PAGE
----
Changes to This Summary (04/11/2014)
The PDQ cancer information summaries are reviewed regularly and updated as new information becomes available. This section describes the latest changes made to this summary as of the date above.
Revised summary title to read Chronic Myeloproliferative Neoplasms.
Added text to state that chronic myeloproliferative neoplasms (MPN) usually occur sporadically; however, familial clusters of MPNs have been reported. These familial clusters include autosomal-dominant inheritance and autosomal-recessive inheritance (cited Ranjan et al. as reference 1).
Revised text to state that age older than 65 years, leukocytosis, and a history of vascular events are associated with poor prognosis (cited Bonicelli et al. as reference 9).
Revised text to state that in two prospective, randomized trials, 528 higher-risk patients were randomly assigned to ruxolitinib or to either placebo. At 48 weeks, patients on ruxolitinib had a decrease of 30% to 40% in mean spleen volume compared with an increase of 7% to 8% in the control patients (cited Harrison et al. as reference 28 and level of evidence 1iiDiv and Verstovsek et al. [New England Journal of Medicine 2012] as reference 29 and level of evidence 1iDiv). Ruxolitinib also improved overall quality-of-life measures, with low toxic effects in both studies, but with no benefit in overall survival in the initial reports. Additionally stated that follow-up in both studies showed a survival benefit among ruxolitinib-treated patients compared with control patients (cited Verstovsek et al. [Haematologica 2013] as reference 30 and Cervantes et al. as reference 31 and level of evidence 1iiA). Clinical benefits were observed across a wide variety of clinical subgroups (cited Mascarenhas et al. and Verstovsek et al. [British Journal of Haematology 2013] as references 32 and 33, respectively). Further revision to text stated that ruxolitinib does not reverse bone marrow fibrosis or induce histologic or cytogenetic remissions. More selective JAK inhibitors are currently being evaluated in clinical trials (cited Verstovsek et al. [Journal of Clinical Oncology 2011] and Tefferi as references 35 and 36, respectively).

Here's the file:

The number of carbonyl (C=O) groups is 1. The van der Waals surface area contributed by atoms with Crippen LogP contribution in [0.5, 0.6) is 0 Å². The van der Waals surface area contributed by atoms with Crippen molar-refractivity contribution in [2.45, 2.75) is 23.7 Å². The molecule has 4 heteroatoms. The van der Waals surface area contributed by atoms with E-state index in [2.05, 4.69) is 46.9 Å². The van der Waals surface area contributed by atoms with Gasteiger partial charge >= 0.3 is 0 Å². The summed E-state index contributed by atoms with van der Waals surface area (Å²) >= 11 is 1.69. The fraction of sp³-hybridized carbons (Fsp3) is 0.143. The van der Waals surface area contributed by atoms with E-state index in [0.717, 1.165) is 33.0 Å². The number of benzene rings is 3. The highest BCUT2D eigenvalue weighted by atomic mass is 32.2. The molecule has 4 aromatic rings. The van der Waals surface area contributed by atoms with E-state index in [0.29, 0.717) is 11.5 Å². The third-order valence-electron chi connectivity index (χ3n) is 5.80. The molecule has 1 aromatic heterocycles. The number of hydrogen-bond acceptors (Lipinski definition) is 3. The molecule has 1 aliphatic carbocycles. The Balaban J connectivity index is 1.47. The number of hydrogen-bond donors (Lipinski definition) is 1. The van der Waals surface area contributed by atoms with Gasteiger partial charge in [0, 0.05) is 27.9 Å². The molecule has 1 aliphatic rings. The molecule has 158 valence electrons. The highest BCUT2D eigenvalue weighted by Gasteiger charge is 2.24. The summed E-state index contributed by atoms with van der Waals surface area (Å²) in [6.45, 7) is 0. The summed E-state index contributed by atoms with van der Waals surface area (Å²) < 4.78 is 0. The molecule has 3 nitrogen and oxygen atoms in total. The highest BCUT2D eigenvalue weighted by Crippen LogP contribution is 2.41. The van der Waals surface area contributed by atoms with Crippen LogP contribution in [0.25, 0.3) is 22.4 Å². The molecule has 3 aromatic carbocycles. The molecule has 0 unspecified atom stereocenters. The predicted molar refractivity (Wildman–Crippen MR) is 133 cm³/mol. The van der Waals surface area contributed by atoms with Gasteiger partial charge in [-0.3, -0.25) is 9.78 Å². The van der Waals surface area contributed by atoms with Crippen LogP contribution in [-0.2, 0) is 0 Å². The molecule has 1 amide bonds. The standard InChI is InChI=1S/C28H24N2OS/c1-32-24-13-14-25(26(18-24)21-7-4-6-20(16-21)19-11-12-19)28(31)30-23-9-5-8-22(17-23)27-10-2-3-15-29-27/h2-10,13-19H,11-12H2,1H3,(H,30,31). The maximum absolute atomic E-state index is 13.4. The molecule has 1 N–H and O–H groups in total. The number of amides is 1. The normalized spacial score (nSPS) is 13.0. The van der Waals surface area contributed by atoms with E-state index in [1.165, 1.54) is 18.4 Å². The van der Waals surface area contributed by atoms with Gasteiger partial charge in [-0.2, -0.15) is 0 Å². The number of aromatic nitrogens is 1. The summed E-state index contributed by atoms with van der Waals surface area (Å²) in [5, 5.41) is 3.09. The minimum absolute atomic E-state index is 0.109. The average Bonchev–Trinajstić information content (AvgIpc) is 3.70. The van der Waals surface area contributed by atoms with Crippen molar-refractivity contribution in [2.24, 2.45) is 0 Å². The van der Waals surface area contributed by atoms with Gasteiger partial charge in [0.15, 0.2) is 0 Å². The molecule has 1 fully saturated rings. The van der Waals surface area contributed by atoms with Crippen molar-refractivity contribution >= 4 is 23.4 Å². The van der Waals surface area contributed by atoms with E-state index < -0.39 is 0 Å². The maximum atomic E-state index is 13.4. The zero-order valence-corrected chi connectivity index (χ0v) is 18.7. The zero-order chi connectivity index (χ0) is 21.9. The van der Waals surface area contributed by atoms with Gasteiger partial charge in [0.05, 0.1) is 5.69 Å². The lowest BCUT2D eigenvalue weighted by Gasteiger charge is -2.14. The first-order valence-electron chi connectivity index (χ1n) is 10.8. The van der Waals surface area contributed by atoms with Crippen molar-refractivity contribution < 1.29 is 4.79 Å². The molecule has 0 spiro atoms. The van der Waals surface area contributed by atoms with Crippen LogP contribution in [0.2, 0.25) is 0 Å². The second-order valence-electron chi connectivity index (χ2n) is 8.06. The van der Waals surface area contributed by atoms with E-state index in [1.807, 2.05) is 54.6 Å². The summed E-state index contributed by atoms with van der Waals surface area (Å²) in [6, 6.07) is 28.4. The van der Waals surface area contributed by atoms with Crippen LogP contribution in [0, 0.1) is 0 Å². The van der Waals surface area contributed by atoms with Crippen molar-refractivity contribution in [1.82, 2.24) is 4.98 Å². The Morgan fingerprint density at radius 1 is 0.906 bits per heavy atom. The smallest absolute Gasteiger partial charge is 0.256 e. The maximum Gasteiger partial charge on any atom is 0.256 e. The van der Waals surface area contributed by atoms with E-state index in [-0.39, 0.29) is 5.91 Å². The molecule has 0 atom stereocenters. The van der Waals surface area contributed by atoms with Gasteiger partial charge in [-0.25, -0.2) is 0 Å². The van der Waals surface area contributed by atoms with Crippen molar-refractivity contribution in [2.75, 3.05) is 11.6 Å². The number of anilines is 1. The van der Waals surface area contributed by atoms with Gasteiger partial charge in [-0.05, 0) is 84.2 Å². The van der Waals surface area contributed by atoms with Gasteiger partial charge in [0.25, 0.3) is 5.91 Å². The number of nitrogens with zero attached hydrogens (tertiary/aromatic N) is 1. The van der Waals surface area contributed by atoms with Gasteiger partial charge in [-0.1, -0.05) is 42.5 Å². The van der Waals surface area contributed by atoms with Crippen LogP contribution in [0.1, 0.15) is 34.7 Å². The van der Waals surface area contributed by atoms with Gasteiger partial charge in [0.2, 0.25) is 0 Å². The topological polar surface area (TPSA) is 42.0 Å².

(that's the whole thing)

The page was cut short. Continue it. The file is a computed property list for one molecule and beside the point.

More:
Revised text to state that allogeneic stem cell transplantation is the only potentially curative treatment available, but the associated morbidity and mortality limit its use to younger, high-risk patients (cited Alchalby et al. as reference 54).
Revised text to include the United Kingdom (UK) as the location of the trial that compared hydroxyurea plus aspirin with anagrelide plus aspirin. Also revised text to state that no differences were seen for subsequent myelodysplasia or acute leukemia in this trial (added level of evidence 1iiD).
Added text to state that a prospective, randomized, central European trial compared hydroxyurea and anagrelide in 259 previously untreated and high-risk patients; the diagnosis of essential thrombocythemia was made by the World Health Organization (WHO) recommendations, not by the Polycythemia Vera Study Group criteria as in the UK study. Added that patients with leukocytosis and a diagnosis of early prefibrotic myelofibrosis were excluded from the central European trial; therefore, in this analysis, there were no differences in outcome for thrombotic or hemorrhagic events (cited Gisslinger et al. as reference 13 and level of evidence 1iiD).
Added text to state that the three randomized, prospective trials establish the efficacy and safety for the use of hydroxyurea for patients with high-risk essential thrombocythemia, therefore, for patients diagnosed by WHO standards, anagrelide represents a reasonable alternative therapy. Added that the addition of aspirin to cytoreductive therapies like hydroxyurea or anagrelide remains controversial, but a retrospective anecdotal report suggested reduction in thrombosis for patients older than 60 years (cited Alvarez-Larrán as reference 14).
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